Gounden v. City of New York et al

Filing 27

MEMORANDUM DECISION & ORDER dated 10/2/15 City's 19 Motion to Dismiss for Failure to State a Claim is granted in part and denied in part. The City of New Yorks 19 motion to dismiss is granted to the extent set forth above. Plaintiffs claims against defendant Statland are dismissed sua sponte pursuant to Rule 4(m) and the Courts discretion to decline to exercise supplemental jurisdiction. Plaintiffs claims against Brown are dismissed, sua sponte, pursuant to Rule 12(b)(6), except for t he claim for selective enforcement, that claim to continue subject to plaintiff effecting valid service on Brown within 30 days. The case is returned to Magistrate Judge Bloom for such pretrial proceedings as she deems appropriate. ( Ordered by Judge Brian M. Cogan on 10/2/2015 ) c/m (Guzzi, Roseann)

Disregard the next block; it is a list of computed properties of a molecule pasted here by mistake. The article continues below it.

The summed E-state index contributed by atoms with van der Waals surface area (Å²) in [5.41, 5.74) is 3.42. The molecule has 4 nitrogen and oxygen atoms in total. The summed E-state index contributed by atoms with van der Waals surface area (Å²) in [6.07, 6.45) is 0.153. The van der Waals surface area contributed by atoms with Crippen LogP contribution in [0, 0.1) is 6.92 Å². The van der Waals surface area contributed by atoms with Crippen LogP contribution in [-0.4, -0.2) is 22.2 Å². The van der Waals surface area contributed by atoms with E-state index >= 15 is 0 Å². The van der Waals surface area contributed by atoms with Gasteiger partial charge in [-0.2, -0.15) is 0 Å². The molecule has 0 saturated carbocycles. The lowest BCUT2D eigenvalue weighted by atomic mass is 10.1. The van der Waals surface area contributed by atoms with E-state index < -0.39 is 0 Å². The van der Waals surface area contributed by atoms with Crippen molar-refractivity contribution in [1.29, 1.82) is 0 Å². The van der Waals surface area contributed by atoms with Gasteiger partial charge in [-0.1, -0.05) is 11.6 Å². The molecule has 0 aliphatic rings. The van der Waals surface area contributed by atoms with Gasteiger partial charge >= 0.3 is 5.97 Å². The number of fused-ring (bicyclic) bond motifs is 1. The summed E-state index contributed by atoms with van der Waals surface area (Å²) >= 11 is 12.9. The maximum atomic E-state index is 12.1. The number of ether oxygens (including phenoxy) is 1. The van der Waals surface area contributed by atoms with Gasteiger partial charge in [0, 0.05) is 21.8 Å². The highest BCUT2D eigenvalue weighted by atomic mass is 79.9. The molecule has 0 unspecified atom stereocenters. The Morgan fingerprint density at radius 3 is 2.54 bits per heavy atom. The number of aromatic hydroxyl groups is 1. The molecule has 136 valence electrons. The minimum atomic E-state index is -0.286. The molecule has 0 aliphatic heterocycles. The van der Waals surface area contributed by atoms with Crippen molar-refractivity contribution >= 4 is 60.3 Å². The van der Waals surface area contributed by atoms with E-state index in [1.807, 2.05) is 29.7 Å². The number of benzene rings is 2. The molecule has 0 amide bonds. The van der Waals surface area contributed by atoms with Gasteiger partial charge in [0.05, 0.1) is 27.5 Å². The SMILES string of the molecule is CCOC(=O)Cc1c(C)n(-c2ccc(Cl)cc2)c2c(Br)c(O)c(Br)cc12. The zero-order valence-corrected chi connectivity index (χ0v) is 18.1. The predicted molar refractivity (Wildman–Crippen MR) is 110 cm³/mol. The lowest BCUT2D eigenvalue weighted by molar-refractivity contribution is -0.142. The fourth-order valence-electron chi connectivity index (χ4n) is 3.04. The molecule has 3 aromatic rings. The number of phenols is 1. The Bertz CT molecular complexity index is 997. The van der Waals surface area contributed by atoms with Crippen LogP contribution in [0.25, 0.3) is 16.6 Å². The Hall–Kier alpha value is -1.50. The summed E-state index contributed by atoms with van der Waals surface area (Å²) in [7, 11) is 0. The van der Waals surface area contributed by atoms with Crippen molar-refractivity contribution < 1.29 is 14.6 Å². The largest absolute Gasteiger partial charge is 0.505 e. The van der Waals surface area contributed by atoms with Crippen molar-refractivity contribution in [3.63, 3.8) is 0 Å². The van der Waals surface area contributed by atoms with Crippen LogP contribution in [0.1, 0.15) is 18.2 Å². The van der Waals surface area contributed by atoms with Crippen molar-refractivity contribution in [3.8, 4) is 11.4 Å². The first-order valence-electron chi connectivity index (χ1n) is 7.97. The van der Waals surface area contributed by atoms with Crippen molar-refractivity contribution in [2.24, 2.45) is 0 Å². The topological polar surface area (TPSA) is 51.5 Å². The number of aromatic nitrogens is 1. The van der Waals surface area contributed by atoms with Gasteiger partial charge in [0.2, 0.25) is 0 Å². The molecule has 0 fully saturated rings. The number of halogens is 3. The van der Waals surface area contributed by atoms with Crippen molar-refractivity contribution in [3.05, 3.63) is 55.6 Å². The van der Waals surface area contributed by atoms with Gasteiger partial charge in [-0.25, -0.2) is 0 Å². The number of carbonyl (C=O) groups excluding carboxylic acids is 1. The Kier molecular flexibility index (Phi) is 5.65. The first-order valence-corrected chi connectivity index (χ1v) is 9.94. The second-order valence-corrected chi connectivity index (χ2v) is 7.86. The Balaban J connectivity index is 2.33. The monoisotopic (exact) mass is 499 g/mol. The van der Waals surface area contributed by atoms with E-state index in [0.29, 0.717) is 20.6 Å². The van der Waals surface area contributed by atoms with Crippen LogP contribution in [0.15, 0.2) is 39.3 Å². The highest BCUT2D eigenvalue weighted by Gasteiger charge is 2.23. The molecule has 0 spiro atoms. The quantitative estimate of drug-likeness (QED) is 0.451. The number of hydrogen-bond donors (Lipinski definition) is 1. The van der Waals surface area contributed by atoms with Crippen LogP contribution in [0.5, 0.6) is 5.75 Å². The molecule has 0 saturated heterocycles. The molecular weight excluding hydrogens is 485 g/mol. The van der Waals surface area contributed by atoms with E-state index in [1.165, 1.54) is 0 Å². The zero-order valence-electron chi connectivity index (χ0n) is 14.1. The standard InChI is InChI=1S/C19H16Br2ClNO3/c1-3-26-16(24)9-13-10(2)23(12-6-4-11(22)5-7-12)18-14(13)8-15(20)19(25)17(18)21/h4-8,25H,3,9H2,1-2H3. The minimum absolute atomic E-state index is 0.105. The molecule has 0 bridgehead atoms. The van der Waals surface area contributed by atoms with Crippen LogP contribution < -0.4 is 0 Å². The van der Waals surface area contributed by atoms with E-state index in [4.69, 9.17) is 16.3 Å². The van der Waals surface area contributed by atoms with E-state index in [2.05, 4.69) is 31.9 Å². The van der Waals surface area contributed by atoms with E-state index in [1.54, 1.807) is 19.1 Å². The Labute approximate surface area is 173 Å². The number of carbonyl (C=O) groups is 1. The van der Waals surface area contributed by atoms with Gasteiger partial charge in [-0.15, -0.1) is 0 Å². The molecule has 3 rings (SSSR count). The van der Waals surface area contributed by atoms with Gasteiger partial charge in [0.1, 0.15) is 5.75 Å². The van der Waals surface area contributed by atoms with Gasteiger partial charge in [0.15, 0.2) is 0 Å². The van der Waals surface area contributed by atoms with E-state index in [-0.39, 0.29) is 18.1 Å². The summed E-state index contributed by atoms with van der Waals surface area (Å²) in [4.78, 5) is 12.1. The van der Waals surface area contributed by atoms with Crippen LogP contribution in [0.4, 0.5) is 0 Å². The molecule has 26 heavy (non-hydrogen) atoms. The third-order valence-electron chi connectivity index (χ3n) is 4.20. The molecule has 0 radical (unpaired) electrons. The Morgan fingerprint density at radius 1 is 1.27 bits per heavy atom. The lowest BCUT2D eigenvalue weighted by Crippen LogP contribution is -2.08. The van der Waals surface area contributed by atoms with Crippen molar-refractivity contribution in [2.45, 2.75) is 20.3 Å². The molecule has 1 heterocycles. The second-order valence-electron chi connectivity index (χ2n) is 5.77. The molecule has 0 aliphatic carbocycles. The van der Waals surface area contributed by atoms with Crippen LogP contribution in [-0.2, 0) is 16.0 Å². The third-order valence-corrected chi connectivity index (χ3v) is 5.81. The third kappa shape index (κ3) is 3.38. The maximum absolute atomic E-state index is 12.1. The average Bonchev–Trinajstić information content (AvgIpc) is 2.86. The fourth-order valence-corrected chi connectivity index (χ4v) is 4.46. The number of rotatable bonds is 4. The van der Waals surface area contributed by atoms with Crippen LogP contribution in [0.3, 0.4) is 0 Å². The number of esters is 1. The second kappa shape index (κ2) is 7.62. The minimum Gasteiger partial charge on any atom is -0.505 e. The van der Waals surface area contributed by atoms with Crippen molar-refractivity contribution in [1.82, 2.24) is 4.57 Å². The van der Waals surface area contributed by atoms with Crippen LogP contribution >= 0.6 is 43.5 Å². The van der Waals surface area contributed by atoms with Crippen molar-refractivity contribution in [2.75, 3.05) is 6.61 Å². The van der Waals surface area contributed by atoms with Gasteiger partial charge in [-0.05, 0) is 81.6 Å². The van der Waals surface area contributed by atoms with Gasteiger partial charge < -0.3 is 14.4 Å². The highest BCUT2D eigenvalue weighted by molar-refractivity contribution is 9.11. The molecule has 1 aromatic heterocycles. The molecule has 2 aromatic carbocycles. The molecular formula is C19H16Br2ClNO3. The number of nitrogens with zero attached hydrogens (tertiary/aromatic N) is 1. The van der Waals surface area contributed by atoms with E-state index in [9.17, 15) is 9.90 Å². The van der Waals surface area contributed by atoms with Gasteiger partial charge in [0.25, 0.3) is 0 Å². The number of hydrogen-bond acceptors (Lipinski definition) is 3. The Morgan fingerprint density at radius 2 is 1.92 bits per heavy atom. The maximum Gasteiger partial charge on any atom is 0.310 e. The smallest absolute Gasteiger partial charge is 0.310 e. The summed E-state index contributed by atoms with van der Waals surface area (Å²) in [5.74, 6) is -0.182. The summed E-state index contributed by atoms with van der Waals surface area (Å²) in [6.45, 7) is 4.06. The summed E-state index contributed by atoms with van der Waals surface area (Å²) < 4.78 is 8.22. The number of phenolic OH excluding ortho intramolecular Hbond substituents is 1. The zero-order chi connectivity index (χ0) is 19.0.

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UNITED STATES DISTRICT COURT EASTERN DISTRICT OF NEW YORK ------------------------------------------------------- X : KRIS GOUNDEN, : : Plaintiff, : MEMORANDUM DECISION & : ORDER - against : : 14 Civ. 7411 (BMC) The CITY of NEW YORK, et al., : : Defendants. : : ------------------------------------------------------- X C/M COGAN, District Judge. Plaintiff pro se brought this action alleging, among other things, false arrest, malicious prosecution, and selective enforcement pursuant to 42 U.S.C. § 1983 and state law. The defendants are the City of New York, one police officer, and one private citizen. Before me is the City’s motion to dismiss the Complaint for failure to state a claim. For the reasons that follow, the motion is granted in part and denied in part. BACKGROUND This case, which is not plaintiff’s first action before me, has its roots in a long-running property dispute between plaintiff, some of his neighbors, and defendant the City of New York involving a section of plaintiff’s property in Howard Beach, Queens County to which the City claims an easement. The following facts are taken from the Complaint, and are assumed to be true for the purpose of deciding the instant motion. Defendant Statland is plaintiff’s neighbor and apparently a beneficiary of the City’s purported easement. Since 2006, plaintiff “has had numerous contacts with police officers from the 106th precinct regarding neighbors’ trespasses and plaintiff’s attempt to express control and dominion over” the disputed section of property. On June 12, 2012, plaintiff was seated in his car at a stop sign, accompanied by his fiveyear-old son, a few blocks from his property. Defendant Statland recognized him and approached the car. Presumably because he anticipated a confrontation, Statland began filming plaintiff with a cell-phone camera as he approached the car. Words were exchanged, and plaintiff apparently exited his car at some point, because he alleges that “as plaintiff was retreating into plaintiff’s vehicle, defendant Statland slam[med] plaintiff’s car door into plaintiff’s chest and legs preventing plaintiff from entering plaintiff’s vehicle” and that Statland “repeatedly slammed a car door into plaintiff’s chest and legs.” After that, further words were exchanged, some directed at plaintiff’s young son. Plaintiff emerged from his vehicle (presumably for the second time), and Statland “order[ed]” plaintiff to “hit me” and “go ahead and hit me.” The Complaint is somewhat ambiguous on what happened immediately thereafter, but it is the City’s contention that plaintiff punched Statland in the face, and plaintiff has not unambiguously denied it, perhaps suggesting that any punch was justified and therefore lawful. Plaintiff returned to his home and called 911 “to report defendant Statland’s assault,” and a police van responded. Plaintiff offered the responding officers his own video of the incident, but they “refused” to view it. The officers knocked on Statland’s door, but he did not answer. The police conducted no further investigation of his accusation against Statland. Later the same day, Statland also reported the incident to police. Statland “falsely asserted that plaintiff unlawfully punched defendant Statland in the face and . . . falsely asserted that plaintiff unlawfully pushed defendant Statland.” Defendant Brown, a detective, at some point reviewed Statland’s own video of the incident which “clearly showed defendant Statland’s assault on plaintiff . . . .” 2 Six days later, on June 18th, Brown called plaintiff and asked him to come to the precinct in connection with a criminal investigation. Plaintiff did so. Plaintiff “related the events of 2012 Ju[ne] 12 to defendant Det. Brown.” He told Brown that he had called 911 on the day of the incident, but Brown informed him that the call “was not in the system” and that he was unaware of the call or any resulting investigation. Brown placed plaintiff under arrest, and charged him with assault. Plaintiff was arrested again, by another member of the 106th precinct, on July 17, 2012, for being in contempt of an order of protection by telling defendant Statland that “[t]his is not over m___f____.” The criminal charges against plaintiff have since been dismissed. DISCUSSION Pro se complaints are held to less stringent standards than those drafted by attorneys, and I am required to read the plaintiff’s pro se complaint liberally, interpreting it as raising the strongest arguments it suggests. See Erickson v. Pardus, 551 U.S. 89, 127 S. Ct. 2197 (2007). The complaint must nevertheless contain sufficient facts to “state a claim to relief that is plausible on its face.” Bell Atl. Corp. v. Twombly, 550 U.S. 544, 570, 127 S. Ct. 1955 (2007). “A claim has facial plausibility when the plaintiff pleads factual content that allows the court to draw the reasonable inference that the defendant is liable for the misconduct alleged.” Ashcroft v. Iqbal, 556 U.S. 662, 663, 129 S. Ct. 1937 (2009) (citations omitted). I. The City’s brief in connection with the instant motion purports not to be made on behalf of the individual defendants. Nevertheless, much of its argument relates to defendant Brown. This is because the sufficiency of plaintiff’s allegations against the City depend in large part on 3 the sufficiency of his allegations that defendant Brown’s conduct constituted an underlying constitutional violation or common-law tort. In addition, on a motion to dismiss, where there are issues concerning a non-moving defendant that are “substantially the same as those concerning” the moving defendant, and where the plaintiff has been given a full opportunity to make out his claim, sua sponte dismissal of a cause of action under Rule 12(b)(6) is appropriate. See Hecht v. Commerce Clearing House, Inc., 897 F.2d 21, 26 n.6 (2d Cir. 1990). I have therefore considered the parties’ arguments to the extent that they bear on individual liability, and dismiss certain claims against the individual defendants as set forth below. Plaintiff styles this action largely as one for false arrest. To the extent the Complaint is so construed, it fails to state a claim. Under both § 1983 and state law, probable cause is a complete defense to a claim for false arrest. See Weyant v. Okst, 101 F.3d 845 (2d Cir. 1996). Probable cause “is established when the arresting officer has knowledge or reasonably trustworthy information sufficient to warrant a person of reasonable caution in the belief that an offense has been committed by the person to be arrested.” Singer v. Fulton Cnty. Sherriff, 63 F.3d 110, 119 (2d Cir. 1995). When an officer is advised of a crime by a person claiming to have been the victim, he has probable cause to arrest. See id. Police officers “are neither required nor allowed to sit as prosecutor, judge or jury. Their function is to apprehend those suspected of wrongdoing, and not to finally determine guilt through a weighing of the evidence.” Krause v. Bennett, 887 F.2d 362, 372 (2d Cir. 1989). The arresting officer has no duty “to investigate exculpatory defenses offered by the person being arrested or to assess the credibility of unverified claims of justification before making an arrest.” Jocks v. Tavernier, 316 F.3d 128, 135-36 (2d Cir. 2003). 4 Plaintiff does not dispute – in fact, he himself alleges – that Brown arrested him after Statland had advised Brown that plaintiff had punched him in the face. It is not entirely clear whether plaintiff disputes this accusation or not, but that is irrelevant to probable cause, because plaintiff does not allege facts or circumstances that would have constituted reason for Brown to doubt its veracity. See Singer, 63 F.3d at 119. Brown therefore had probable cause to arrest plaintiff for assault on this basis, without further inquiry into any possible justification or defense. For the same reasons, plaintiff fails to state a claim for false arrest in connection with his July 17, 2012 arrest. Plaintiff does not allege or argue that that he did not confront Statland, only that the order of protection was not a proper basis to arrest him because his earlier arrest (in connection with which it was issued) was not based on probable cause. Because there was probable cause for his first arrest, I need not consider whether plaintiff’s legal theory is valid. In addition, “a malicious prosecution claim will be defeated by a finding of probable cause to arrest, unless the plaintiff can demonstrate mitigating facts to vitiate probable cause which were first uncovered after the arrest.” Carson v. Lewis, 35 F. Supp. 2d 250, 263 (E.D.N.Y. 1999). Plaintiff has alleged no such facts, and therefore has not stated a claim for malicious prosecution. II. The conclusion that plaintiff has failed to sufficiently allege that he was arrested without probable cause does not mean that he has not stated any claim against Brown. Therefore, although it is appropriate to dismiss the claims against him for false arrest and malicious prosecution sua sponte, I do not hold that he is entitled to dismissal from this case. 5 Specifically, plaintiff also alleges that Brown “selectively” arrested him, i.e., that Brown did not make an arrest in connection with plaintiff’s accusation that Statland, among other things, assaulted him by striking him with a car door. The Complaint in this case suggests that this difference in treatment of the two criminal complaints was “for the purpose of enforcing the City of New York’s unconstitutional policy of seizing private land.” Distilled to its essence, what plaintiff is really saying is that Brown deliberately singled him out for arrest, while turning a blind eye to his neighbor’s crime against him, because Brown and others at the 106th precinct support the City’s efforts to force plaintiff to concede the easement. This claim arises under the Equal Protection Clause, although plaintiff has not framed it perfectly. 1 First and foremost, it is important to note that an equal protection claim of this variety does not serve to vitiate probable cause for the arrest. Simply put, a false arrest claim asserts that a plaintiff was arrested, and that there was insufficient reason to believe that he had committed a crime. An equal protection claim of this variety asserts that regardless of what plaintiff did, someone else who should also have been arrested was not, and that there is insufficient explanation for the difference in treatment. A plaintiff may show an equal protection violation on a theory of selective enforcement if he was: (1) selectively treated by law enforcement as compared with others similarly situated, and (2) that such selective treatment was based on “impermissible considerations such as . . . malicious or bad faith intent to injure a person.” Latrieste Restaurant & Cabaret Inc. v. Village of Port Chester, 40 F.3d 587, 590 (2d Cir. 1994). 1 In support of his equal protection claim, in his opposition brief, plaintiff relies exclusively on Myers v. Orange Cnty., 157 F.3d 66 (2d Cir. 1998). Plaintiff’s reliance on Myers is misplaced. That case stands for the narrow proposition that a “first-come first-served” policy of investigating cross complaints intended to ensure the “efficient operation of a DA’s office and the prompt resolution of investigations” bore “no rational relationship to the legitimate governmental interest in impartial law enforcement” and therefore violated the Equal Protection Clause. See id. at 74-76. In this case, plaintiff does not argue, and could not seriously argue, that defendant Brown acted in accordance with any NYPD policy concerning the priority given to cross complaints, or gave preference to defendant Statland’s complaint because it was lodged second in time. 6 With respect to the first requirement: Similarly situated does not mean identical, but rather a reasonably close resemblance of the facts and circumstances of plaintiff’s and comparator’s cases, to the extent that an objectively identifiable basis for comparability exists. To satisfy this less-demanding test [than identicality] . . . plaintiffs must identify comparators whom a prudent person would think were roughly equivalent, but plaintiffs need not show an exact correlation between themselves and the comparators. Exact correlation is neither likely or necessary, but the cases must be fair congeners. In other words, apples should be compared to apples. Best v. New York City Dep’t of Correction, 14 F. Supp. 3d 341, 352 (S.D.N.Y. 2014) (quotation and alternations omitted). Here, plaintiff has alleged that he was arrested for punching Statland, but that Statland was not arrested for “repeatedly slamming” a car door into his chest and legs. In the absence of any other explanation for the fact that one led to an arrest and the other did not, the seriousness of these accusations are similar enough to support the conclusion that plaintiff and Statland were treated differently under circumstances that were “roughly equivalent.” With respect to the second requirement, plaintiff alleges that Brown treated him less favorably because of his previous disputes with his neighbors and his prior “attempt[s] to express control and dominion over” the disputed area of his property because Brown shares the view held by the City and by plaintiff’s neighbors that the City is entitled to an easement. This is sufficient, given the liberal pleading standard to which pro se parties are held, to satisfy the requirement that plaintiff plead a “malicious or bad faith intent to injure” him. I note, in addition, that there is no reason within the four corners of the Complaint to surmise that plaintiff’s history of police contact is of his own making. All indications, in fact, are that plaintiff has been at the center of disputes with his neighbors and police because he has 7 enforced his valid property rights, and it appears that the City’s claim to an easement is far from a foregone conclusion. 2 My determination that plaintiff has stated a claim for selective arrest should not be confused with a holding that plaintiff has stated a “class of one” equal protection claim, see Village of Willowbrook v. Olech, 528 U.S. 562, 120 S. Ct. 1073 (2000), because he alleges that Brown did not sufficiently investigate plaintiff’s accusation against Statland, for example, by refusing to look at plaintiff’s cell phone video. First, in order to succeed on such a claim, a plaintiff must show an “extremely high” level of similarity between himself and his comparator. Best, 14 F. Supp. 3d at 352. Plaintiff has not sufficiently plead such similarity. Second, the appropriateness of a class-of-one claim in the context of a law enforcement officer’s discretionary decision-making has been cast into significant doubt in this Circuit and others. See, e.g., Analytical Diagnostic Labs, Inc. v. Kusel, 626 F.3d 135 (2d Cir. 2010). Finally, and in any event, plaintiff has not alleged that the video he proffered to Brown depicted anything exculpatory. Most courts to consider the requirements of a class-of-one claim do not expressly articulate a requirement that the differential treatment cause harm. However, I think – as other courts appear to have assumed – that it goes without saying. See, e.g., Intralot, Inc. v. McCaffrey, No.11-cv-08046, 2012 WL 4361451, at *3 (N.D. Ill. Sept. 21, 2012) (articulating elements of a class-of-one claim under Olech to include an allegation that the plaintiff “suffered harm as a result of the state’s actions”). 2 Plaintiff alleges that the City “has instituted a lawsuit against plaintiff claiming part of lot 162 is eased upon as a public street.” That likely refers to the proceeding recently before the Appellate Division in City of New York v. Gounden, 131 A.D.3d 560, 15 N.Y.S.3d 206 (2nd Dep’t 2015), of which I take judicial notice. See Randolph v. Vaugh, No. 05-cv-3108, 2006 WL 416398, at *3 n.1 (S.D.N.Y. Feb. 17, 2006) (collecting cases). If so, it appears that the City has so far been unsuccessful in showing that plaintiff is not entitled to exercise control over this section of his property. 8 III. Because plaintiff has not stated a claim against Brown for common-law false arrest or malicious prosecution, he also cannot state a claim against the City on a theory of respondeat superior based on those common law claims. With respect to his federal claims, including his equal protection claim, which does not have a common-law analogue, plaintiff has failed to make any nonconclusory factual allegation of a municipal policy or custom that would support a claim against it under § 1983 pursuant to Monell v. Dep’t of Soc. Servs., 436 U.S. 658, 98 S. Ct. 2018 (1978). 3 He has therefore failed to state a claim against the City of New York, and it is dismissed from this action. IV. The City, in a footnote, asks me to quash service as to Statland and Brown and to dismiss the claims against them pursuant to Fed. R. Civ. P. 4(m) – presumably meaning that I should do so sua sponte, as is the City’s practice to request, because the City does not purport to appear on their behalf. With respect to Brown, the City asserts in its footnote “upon information and belief” that Brown had retired from the NYPD by the time that plaintiff served process on the 106th precinct. There is no proof offered as to this and I disregard it. Statland and Brown are in different positions both with respect to service and the remaining claims against them. The docket entry line shows service on the City, Statland, and Brown, but the affidavits themselves do not. Although Statland’s name is listed on the affidavit 3 Plaintiff appears to suggest, in his opposition, that his equal protection claim arises under the New York State Constitution as well as under the United States Constitution. It is a common view among District Courts in this Circuit, however, that there is no right of action under the New York State Constitution for claims that can be brought under § 1983. See, e.g., Flores v. City of Mount Vernon, 41 F. Supp. 2d 439 (S.D.N.Y. 1999) (citing Brown v. State, 89 N.Y.2d 172, 652 N.Y.S.2d 223 (1996)). Even if I am not bound by the cases so holding to dismiss any state equal protection claim that plaintiff may have, they provide ample justification for declining to exercise supplemental jurisdiction over it. 9 that purports to show service on Brown, there is no other indication at all that any attempt was made to serve him. Service on Brown was purportedly effected by leaving the summons and complaint and with another police officer at the precinct where Brown worked (or from which he had retired, according to the City’s “information and belief”). The claims against Statland are dismissed for two reasons. First, I see no effort by plaintiff to effect service on Statland and the time to do so under Federal Rule of Civil Procedure 4(m) has passed. Second, since Statland is not a state actor, there are no valid federal claims against him, and the only way I could hear common law claims against him is pursuant to my supplemental jurisdiction. I decline to exercise it. The nature of the dispute between plaintiff and Statland is who did what to whom. Their ongoing feud would overshadow or at least compete with the very separate inquiry of whether Brown acted with an improper purpose in choosing Statland’s story over plaintiff’s story, in which the actual fixing of fault between them would not matter. The separate claims and elements would make the trial confusing and I therefore decline supplemental jurisdiction as a matter of discretion under 28 U.S.C. § 1367. With regard to Brown, plaintiff contends, consistent with the affidavit of service that he filed on March 24, 2015, that the NYPD accepted service on his behalf. By this, he appears to mean that another police officer, “P.O. Jiminez,” as identified in the affidavit of service, acknowledged receipt of the summons and complaint. The fact that Jimenez did not put up his hands and refuse to take the papers – indeed, even if he signed for the papers or went even further and said “I accept these on behalf of Detective Brown” – does not constitute valid service absent specific authorization from the individual being served. Under Federal Rule of Civil Procedure 4(e), since plaintiff did not serve Brown at his home (Fed. R. Civ. P. 4(e)(2)(B)), and Jimenez was not appointed by law to accept service (Fed. 10 R. Civ. P. 4(e)(2)(C)), the only way that service might be valid was if it was made pursuant to state law (Fed. R. Civ. P. 4(e)(1)). The only state law provision that might apply is N.Y. C.P.L.R. § 308. But that provision has several additional requirements for substitute service which plaintiff has not met. Having balanced the applicable considerations under Rule 4(m), I am not inclined to accept the City’s invitation to dismiss the claims against Brown under Rule 4(m) sua sponte in a pro se case where plaintiff’s remaining claim may rise or fall depending on whether service can be effected. Plaintiff is given 30 days to effect valid service of a summons and complaint on Brown, failing which this case shall be dismissed. CONCLUSION The City of New York’s [19] motion to dismiss is granted to the extent set forth above. Plaintiff’s claims against defendant Statland are dismissed sua sponte pursuant to Rule 4(m) and the Court’s discretion to decline to exercise supplemental jurisdiction. Plaintiff’s claims against Brown are dismissed, sua sponte, pursuant to Rule 12(b)(6), except for the claim for selective enforcement, that claim to continue subject to plaintiff effecting valid service on Brown within 30 days. The case is returned to Magistrate Judge Bloom for such pretrial proceedings as she deems appropriate. SO ORDERED. Digitally signed by Brian M. Cogan ______________________________________ U.S.D.J. Dated: Brooklyn, New York October 2, 2015 11